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Player-coach challenge at Sion drives Gattuso

Those journalists who were fortunate enough to cover Carlo Ancelotti's AC Milan between 2001 and 2009 would become closely aware of the dynamics within the squad they followed.

As Il Corriere della Sera's Alberto Costa recalls, Alessandro Nesta and Andrea Pirlo would spend their downtime in one of the many hotels they stayed in as Milan reached three Champions League finals in eight years playing PlayStation.

Rino Gattuso and Pippo Inzaghi would instead read the sports papers, watch whatever match was on TV, and if there wasn't one, well, they'd ask for a DVD from the performance analysis department. Football was everything to them, and it was clear to most that once their playing days were over they'd never be able to walk away from the game. They'd coach.

"Inzaghi possessed a frightening archive," Milan's former team manager Silvano Ramaccioni said. "He had in fact memorised the movements of all the centre backs in Italy and in Europe as a whole. Rino instead often took pleasure in suggesting names of players for the club to sign. Being very bold, too, I remember that both with Ancelotti and [later Massimiliano] Allegri, he would shout orders from the bench. It was in fact like he was an assistant coach."

Inzaghi is currently in charge of Milan's under-16s and is expected to take over the Primavera from next season. As for Gattuso, he was appointed player-manager of Sion last week. His phone has barely stopped vibrating. Messages of congratulations have arrived from Ancelotti, Marcello Lippi and many others. They all wished him good luck.

You feel Gattuso is going to need it. Sion are not an easy club to manage, not with Christian Constantin presiding over their affairs. Swiss football's own version of Palermo owner Maurizio Zamparini, Constantin has sacked 29 coaches in the last 10 years. But Gattuso is aware of what he's getting into.

"I have a great relationship with Constantin," he told La Repubblica. "But I can't honestly think that it'll be forever."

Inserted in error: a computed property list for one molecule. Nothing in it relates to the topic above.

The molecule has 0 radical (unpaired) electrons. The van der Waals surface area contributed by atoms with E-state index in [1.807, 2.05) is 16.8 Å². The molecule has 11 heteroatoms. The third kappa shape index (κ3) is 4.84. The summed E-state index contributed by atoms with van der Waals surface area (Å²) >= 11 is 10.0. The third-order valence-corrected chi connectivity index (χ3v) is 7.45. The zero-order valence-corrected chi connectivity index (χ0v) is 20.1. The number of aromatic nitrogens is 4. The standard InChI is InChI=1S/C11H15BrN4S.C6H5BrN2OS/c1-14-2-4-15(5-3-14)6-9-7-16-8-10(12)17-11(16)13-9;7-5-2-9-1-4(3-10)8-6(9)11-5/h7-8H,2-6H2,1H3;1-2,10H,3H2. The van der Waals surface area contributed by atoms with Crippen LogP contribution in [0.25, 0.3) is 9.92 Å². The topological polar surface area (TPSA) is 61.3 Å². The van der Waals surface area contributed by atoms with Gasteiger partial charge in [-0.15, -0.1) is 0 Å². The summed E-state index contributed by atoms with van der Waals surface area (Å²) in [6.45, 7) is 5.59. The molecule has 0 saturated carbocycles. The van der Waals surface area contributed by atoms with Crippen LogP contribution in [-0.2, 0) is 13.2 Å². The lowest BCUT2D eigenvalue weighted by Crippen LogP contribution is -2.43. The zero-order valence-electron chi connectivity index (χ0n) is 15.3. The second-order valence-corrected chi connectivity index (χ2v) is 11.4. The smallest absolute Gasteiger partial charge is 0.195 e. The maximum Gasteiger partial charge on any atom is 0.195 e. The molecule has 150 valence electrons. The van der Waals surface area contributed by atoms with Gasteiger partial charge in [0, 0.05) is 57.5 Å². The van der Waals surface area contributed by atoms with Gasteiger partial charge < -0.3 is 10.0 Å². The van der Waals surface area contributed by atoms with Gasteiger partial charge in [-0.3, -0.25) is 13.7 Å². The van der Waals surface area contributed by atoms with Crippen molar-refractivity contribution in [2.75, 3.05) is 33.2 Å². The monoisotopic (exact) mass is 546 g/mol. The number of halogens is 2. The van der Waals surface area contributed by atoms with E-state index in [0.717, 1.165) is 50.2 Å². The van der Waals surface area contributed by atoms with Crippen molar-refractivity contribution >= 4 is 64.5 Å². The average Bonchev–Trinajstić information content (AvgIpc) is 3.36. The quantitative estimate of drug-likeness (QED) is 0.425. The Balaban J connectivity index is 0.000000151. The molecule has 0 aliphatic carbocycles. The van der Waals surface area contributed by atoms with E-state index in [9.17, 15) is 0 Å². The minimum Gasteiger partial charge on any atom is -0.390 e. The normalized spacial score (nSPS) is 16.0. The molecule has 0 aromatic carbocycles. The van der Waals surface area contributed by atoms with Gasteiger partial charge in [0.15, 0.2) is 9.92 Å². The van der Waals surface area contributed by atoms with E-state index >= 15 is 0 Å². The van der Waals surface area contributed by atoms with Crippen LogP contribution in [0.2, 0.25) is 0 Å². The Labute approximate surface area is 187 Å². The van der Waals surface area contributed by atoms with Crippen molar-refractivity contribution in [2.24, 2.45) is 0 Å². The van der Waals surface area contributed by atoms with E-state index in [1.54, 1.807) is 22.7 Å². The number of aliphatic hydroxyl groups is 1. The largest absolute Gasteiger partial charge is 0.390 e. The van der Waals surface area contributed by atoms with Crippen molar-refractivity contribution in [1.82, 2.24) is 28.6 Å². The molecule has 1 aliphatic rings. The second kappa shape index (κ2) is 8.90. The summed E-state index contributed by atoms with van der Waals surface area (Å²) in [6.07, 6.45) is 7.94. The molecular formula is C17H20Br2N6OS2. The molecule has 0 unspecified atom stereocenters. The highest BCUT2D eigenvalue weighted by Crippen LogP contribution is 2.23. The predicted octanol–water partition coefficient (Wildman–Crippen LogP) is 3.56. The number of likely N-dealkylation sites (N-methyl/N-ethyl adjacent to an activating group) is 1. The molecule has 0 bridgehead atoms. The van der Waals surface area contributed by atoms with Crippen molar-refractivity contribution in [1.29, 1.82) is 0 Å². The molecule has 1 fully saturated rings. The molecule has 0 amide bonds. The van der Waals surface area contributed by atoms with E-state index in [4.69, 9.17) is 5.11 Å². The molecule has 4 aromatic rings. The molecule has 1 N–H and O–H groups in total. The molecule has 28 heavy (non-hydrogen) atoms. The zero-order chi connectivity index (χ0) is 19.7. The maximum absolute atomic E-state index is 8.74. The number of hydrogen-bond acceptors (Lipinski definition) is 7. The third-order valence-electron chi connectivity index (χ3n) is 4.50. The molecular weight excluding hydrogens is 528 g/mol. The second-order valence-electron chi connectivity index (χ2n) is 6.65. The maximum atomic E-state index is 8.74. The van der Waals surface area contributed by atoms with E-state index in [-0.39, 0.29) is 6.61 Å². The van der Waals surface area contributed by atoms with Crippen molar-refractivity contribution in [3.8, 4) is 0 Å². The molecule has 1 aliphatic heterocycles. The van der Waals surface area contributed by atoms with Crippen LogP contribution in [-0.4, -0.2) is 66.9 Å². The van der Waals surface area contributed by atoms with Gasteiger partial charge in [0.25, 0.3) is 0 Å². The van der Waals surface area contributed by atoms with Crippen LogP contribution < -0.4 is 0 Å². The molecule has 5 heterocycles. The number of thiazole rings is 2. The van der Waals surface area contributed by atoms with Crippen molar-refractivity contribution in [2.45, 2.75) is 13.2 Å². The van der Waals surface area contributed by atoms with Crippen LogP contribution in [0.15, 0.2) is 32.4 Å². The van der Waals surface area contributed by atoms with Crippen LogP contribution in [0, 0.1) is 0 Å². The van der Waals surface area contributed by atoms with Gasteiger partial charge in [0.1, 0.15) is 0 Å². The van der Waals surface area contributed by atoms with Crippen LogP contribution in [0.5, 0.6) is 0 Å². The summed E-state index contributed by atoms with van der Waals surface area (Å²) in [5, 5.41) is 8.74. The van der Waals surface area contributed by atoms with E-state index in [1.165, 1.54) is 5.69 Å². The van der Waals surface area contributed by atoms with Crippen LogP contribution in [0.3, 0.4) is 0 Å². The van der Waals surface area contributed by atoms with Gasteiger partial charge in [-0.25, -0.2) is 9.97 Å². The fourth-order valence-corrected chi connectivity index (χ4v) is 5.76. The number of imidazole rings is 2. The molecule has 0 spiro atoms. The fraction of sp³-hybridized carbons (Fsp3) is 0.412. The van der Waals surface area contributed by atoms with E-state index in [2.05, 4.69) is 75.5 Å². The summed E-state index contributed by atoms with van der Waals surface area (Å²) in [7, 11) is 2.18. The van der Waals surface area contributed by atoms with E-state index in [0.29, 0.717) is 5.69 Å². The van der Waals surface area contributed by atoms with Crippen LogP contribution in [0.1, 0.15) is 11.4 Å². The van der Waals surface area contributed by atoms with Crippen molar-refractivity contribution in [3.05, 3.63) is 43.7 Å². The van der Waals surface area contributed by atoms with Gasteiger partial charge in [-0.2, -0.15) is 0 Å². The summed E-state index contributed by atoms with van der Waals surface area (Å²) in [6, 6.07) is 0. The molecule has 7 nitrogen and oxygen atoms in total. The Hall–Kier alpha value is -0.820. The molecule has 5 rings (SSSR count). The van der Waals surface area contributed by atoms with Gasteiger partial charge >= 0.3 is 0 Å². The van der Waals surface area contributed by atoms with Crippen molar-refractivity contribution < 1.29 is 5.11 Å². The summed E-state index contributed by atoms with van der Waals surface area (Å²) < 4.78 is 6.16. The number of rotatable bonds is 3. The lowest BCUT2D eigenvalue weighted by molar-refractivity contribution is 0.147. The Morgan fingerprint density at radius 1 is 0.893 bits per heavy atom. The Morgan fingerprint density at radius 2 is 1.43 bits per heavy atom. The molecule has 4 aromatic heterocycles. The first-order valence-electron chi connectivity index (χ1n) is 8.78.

Combining the two roles of player and manager is also, in his opinion, not sustainable over the long term because of the workload. "You can be Rambo, but collapse in the end," Gattuso said.

Making the transition

An awareness of his own mortality is precisely what drives him on. At the beginning of last season Gattuso was diagnosed with Sixth nerve palsy, a disorder that threatened to leave him blind in one eye. He knew something was wrong during a match with Lazio on Sept. 9, 2011.

"The 20 minutes I played were a nightmare," he reflected. "I felt drunk. I could see Zlatan Ibrahimovic in four different positions. Unfortunately, I always listen to that voice inside telling me to keep going. I was lucky to have good reason to stop after I ran into [Alessandro] Nesta."

Milan sent him to a specialist in Bologna. "He was categorical: 'You will never play football again'. I went cold, unable to move, speechless."

Four times a week, he'd catch the train from Milan with his wife to undergo treatment at the neurological department. "I had to lie down on a bed for five hours at a time. The kids on the ward would bring me drawings that they'd done. They thought I'd come to help them. Instead they were keeping me company, giving me strength."

Waking up each morning was a "battle" for Gattuso. Why? Because on opening his eyes, he'd realise the problem was still there. Mentally it was hard to endure. The illness was chronic. Gattuso had to learn to live with it. Over time, things improved. It was manageable and he was able to return to football after six months, a small miracle really.

He made his comeback in Milan's 2-0 win over Parma on March 17, 2012. It was to be one of his last appearances in a red and black shirt.

He left Milan in the summer after 13 years. At his final home game against Novara, the supporters put together a memorable choreography in the Curva Sud featuring his No. 8 jersey, Inzaghi's No. 9 and Nesta's No. 13. A banner underneath recorded the fans' "heartfelt thanks" for their "desire, commitment, sacrifice [and] sweat" for the shirt.

"I love Milan," Gattuso told Guerin Sportivo. "It was a dream that lasted 13 years. I consider myself to be an ultra who had the privilege to lift the Champions League trophy, to wear the captain's armband and to be sixth in the club's all-time appearances list. What can I say? I have a great relationship with the club, who I'll always thank. But I wanted to carry on playing."

Milan had instead wanted Gattuso to become a team manager, the conduit between players and coach. There was friction with Allegri over it, although they have since smoothed things over. Allegri jokes that he has yet to be poisoned by any fish he has bought from Gattuso's fishmongers in Milan.

At the time, though, the player was disillusioned. Much of the criticism he'd make of Milan afterward -- most notably in an interview with France Football when he lamented "a lack of respect for the rules," exemplified by players getting to training only 10 minutes before a session started -- offered an indication, however, of why he'd be perfect for the role.